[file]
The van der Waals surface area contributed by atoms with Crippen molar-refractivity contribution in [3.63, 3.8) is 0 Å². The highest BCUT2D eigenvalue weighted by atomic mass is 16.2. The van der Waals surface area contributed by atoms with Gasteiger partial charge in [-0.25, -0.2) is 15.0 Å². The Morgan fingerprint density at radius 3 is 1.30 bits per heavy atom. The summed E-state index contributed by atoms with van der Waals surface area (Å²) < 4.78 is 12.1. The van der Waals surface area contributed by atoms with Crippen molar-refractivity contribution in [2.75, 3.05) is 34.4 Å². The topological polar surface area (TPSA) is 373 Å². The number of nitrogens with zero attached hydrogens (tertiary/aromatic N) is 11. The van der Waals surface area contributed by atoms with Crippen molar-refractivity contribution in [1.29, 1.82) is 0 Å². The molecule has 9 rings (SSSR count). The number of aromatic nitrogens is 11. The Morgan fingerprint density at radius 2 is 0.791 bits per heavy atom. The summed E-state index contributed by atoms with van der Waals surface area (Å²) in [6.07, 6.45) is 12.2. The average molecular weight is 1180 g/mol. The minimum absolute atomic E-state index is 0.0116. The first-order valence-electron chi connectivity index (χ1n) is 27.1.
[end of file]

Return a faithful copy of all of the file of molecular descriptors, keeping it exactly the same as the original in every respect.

The van der Waals surface area contributed by atoms with Crippen molar-refractivity contribution in [3.63, 3.8) is 0 Å². The highest BCUT2D eigenvalue weighted by atomic mass is 16.2. The van der Waals surface area contributed by atoms with Gasteiger partial charge in [-0.25, -0.2) is 15.0 Å². The Morgan fingerprint density at radius 3 is 1.30 bits per heavy atom. The summed E-state index contributed by atoms with van der Waals surface area (Å²) < 4.78 is 12.1. The van der Waals surface area contributed by atoms with Crippen molar-refractivity contribution in [2.75, 3.05) is 34.4 Å². The topological polar surface area (TPSA) is 373 Å². The number of nitrogens with zero attached hydrogens (tertiary/aromatic N) is 11. The van der Waals surface area contributed by atoms with Crippen molar-refractivity contribution in [1.29, 1.82) is 0 Å². The molecule has 9 rings (SSSR count). The number of aromatic nitrogens is 11. The Morgan fingerprint density at radius 2 is 0.791 bits per heavy atom. The summed E-state index contributed by atoms with van der Waals surface area (Å²) in [6.07, 6.45) is 12.2. The average molecular weight is 1180 g/mol. The minimum absolute atomic E-state index is 0.0116. The first-order valence-electron chi connectivity index (χ1n) is 27.1.